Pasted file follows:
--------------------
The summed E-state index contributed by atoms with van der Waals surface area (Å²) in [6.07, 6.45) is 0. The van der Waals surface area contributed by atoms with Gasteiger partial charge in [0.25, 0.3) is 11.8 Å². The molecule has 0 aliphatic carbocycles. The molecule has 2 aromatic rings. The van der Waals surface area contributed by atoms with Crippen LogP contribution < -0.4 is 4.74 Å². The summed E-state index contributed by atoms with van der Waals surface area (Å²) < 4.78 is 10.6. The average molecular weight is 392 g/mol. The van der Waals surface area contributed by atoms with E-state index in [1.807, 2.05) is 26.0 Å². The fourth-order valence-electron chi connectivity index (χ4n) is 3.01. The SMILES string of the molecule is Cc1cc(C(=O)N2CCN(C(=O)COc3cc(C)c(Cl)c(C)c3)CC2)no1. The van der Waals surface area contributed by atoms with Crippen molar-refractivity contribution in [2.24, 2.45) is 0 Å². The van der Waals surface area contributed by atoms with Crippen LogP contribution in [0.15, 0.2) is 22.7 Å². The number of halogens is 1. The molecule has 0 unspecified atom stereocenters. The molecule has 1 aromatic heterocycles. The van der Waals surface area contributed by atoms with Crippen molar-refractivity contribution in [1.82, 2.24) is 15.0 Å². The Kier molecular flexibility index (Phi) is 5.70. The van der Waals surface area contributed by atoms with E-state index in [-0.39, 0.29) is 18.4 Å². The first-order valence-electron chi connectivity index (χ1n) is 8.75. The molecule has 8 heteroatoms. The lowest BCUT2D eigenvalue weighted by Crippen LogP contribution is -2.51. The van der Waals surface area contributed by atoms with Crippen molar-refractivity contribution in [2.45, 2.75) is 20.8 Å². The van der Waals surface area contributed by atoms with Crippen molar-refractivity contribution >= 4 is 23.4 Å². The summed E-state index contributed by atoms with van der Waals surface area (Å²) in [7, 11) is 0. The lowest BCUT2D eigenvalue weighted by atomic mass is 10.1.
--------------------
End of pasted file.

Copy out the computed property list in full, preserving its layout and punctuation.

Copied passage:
The summed E-state index contributed by atoms with van der Waals surface area (Å²) in [6.07, 6.45) is 0. The van der Waals surface area contributed by atoms with Gasteiger partial charge in [0.25, 0.3) is 11.8 Å². The molecule has 0 aliphatic carbocycles. The molecule has 2 aromatic rings. The van der Waals surface area contributed by atoms with Crippen LogP contribution < -0.4 is 4.74 Å². The summed E-state index contributed by atoms with van der Waals surface area (Å²) < 4.78 is 10.6. The average molecular weight is 392 g/mol. The van der Waals surface area contributed by atoms with E-state index in [1.807, 2.05) is 26.0 Å². The fourth-order valence-electron chi connectivity index (χ4n) is 3.01. The SMILES string of the molecule is Cc1cc(C(=O)N2CCN(C(=O)COc3cc(C)c(Cl)c(C)c3)CC2)no1. The van der Waals surface area contributed by atoms with Crippen molar-refractivity contribution in [2.24, 2.45) is 0 Å². The van der Waals surface area contributed by atoms with Crippen LogP contribution in [0.15, 0.2) is 22.7 Å². The number of halogens is 1. The molecule has 0 unspecified atom stereocenters. The molecule has 1 aromatic heterocycles. The van der Waals surface area contributed by atoms with Crippen molar-refractivity contribution in [1.82, 2.24) is 15.0 Å². The Kier molecular flexibility index (Phi) is 5.70. The van der Waals surface area contributed by atoms with E-state index in [-0.39, 0.29) is 18.4 Å². The first-order valence-electron chi connectivity index (χ1n) is 8.75. The molecule has 8 heteroatoms. The lowest BCUT2D eigenvalue weighted by Crippen LogP contribution is -2.51. The van der Waals surface area contributed by atoms with Crippen molar-refractivity contribution in [2.45, 2.75) is 20.8 Å². The van der Waals surface area contributed by atoms with Crippen molar-refractivity contribution >= 4 is 23.4 Å². The summed E-state index contributed by atoms with van der Waals surface area (Å²) in [7, 11) is 0. The lowest BCUT2D eigenvalue weighted by atomic mass is 10.1.